sudden infant death syndrome


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Related to sudden infant death syndrome: shaken baby syndrome

sudden infant death syndrome

(SIDS) or

crib death,

sudden, unexpected, and unexplained death of an apparently healthy infant under one year of age (usually between two weeks and eight months old). SIDS accounts for 10% of infant deaths and is the second highest cause of death (after accidents) in infancy. The risk is higher in males, in low-birth-weight infants, in lower socioeconomic levels, during cold months, and for babies who sleep face down.

Causal theories suggest that the infant may have immature or hypersensitive lungs, may have a defect in brain-stem control of breathing, or may be rebreathing carbon dioxide. Recent studies have shown persistent high levels of an infant form of hemoglobinhemoglobin
, respiratory protein found in the red blood cells (erythrocytes) of all vertebrates and some invertebrates. A hemoglobin molecule is composed of a protein group, known as globin, and four heme groups, each associated with an iron atom.
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 in babies with known risk factors for the condition.

SIDS victims are thought to have brief episodes of apnea (breathing stoppage) before the fatal one. An alarm system that detects breathing abnormalities is sometimes used with infants suspected of being prone to SIDS. The American Academy of Pediatrics has recommended that babies be laid to sleep on their backs or sides.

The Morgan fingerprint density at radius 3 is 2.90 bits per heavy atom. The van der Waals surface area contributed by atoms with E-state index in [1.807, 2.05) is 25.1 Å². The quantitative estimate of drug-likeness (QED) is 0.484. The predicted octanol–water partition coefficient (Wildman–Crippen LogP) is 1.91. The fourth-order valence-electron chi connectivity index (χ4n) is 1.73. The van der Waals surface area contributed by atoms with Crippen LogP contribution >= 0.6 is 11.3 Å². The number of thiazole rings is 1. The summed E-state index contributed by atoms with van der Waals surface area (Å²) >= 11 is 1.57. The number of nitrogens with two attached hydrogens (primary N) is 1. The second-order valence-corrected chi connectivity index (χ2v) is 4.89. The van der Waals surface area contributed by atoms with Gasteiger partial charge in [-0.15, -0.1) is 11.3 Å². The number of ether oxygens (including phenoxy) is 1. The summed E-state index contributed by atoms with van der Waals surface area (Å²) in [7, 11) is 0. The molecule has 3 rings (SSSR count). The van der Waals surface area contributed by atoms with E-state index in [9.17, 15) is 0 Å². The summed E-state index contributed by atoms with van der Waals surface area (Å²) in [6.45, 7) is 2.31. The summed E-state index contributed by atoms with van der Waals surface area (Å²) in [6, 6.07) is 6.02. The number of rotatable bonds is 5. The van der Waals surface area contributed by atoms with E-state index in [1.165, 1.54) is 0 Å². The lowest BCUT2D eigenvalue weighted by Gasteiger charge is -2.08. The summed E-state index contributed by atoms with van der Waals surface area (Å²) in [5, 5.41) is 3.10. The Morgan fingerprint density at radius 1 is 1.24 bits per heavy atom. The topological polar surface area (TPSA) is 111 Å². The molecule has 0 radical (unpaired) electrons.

sudden infant death syndrome

[′səd·ən ′in·fənt ¦deth ′sin‚drōm]
(medicine)
The sudden and unexpected death of an apparently normal infant that remains unexplained after the performance of an adequate autopsy. Abbreviated SIDS. Also known as crib death; sudden death syndrome.
References in periodicals archive ?
Infant arousals during mother-infant bed sharing: Implications for infant sleep and sudden infant death syndrome research.
Apnea of prematurity, sudden infant death syndrome, and apparent life-threatening events.
Brainstem deficiency of the 14-3-3 regulator of serotonin synthesis: A proteomics analysis in the sudden infant death syndrome," Mol Cell Proteomics, Vol.
It is my intention to record a verdict of natural causes which is consistent with sudden infant death syndrome.
Sudden infant death syndrome risk factors with regards to sleep position, sleep surface, and co-sleeping.
Prospective cohort study of prone sleeping position and sudden infant death syndrome.
Guidelines for death scene investigation of sudden, unexplained infant deaths: recommendations of the Interagency Panel on Sudden Infant Death Syndrome.
Infants sleep position and risk for sudden infant death syndrome.
3) Interagency Panel on Sudden Infant Death Syndrome, "Guidelines for Death Scene Investigation of Sudden, Unexplained Infant Deaths"; retrieved on September 17, 2003, from http://www.
Jolley et al followed 499 children with reflux for 1 year and reported a 9% incidence of sudden infant death syndrome among infants who had a high frequency of GER on pH-metry.
The diagnosis of sudden infant death syndrome (SIDS) can also be a difficult task for the forensic pathologist.
In fact, Purnell-O'Neal writes, breastfeeding can help prevent Sudden Infant Death Syndrome, which is more than twice as likely to kill black babies than white babies in Illinois, according to the Illinois Department of Public Health.

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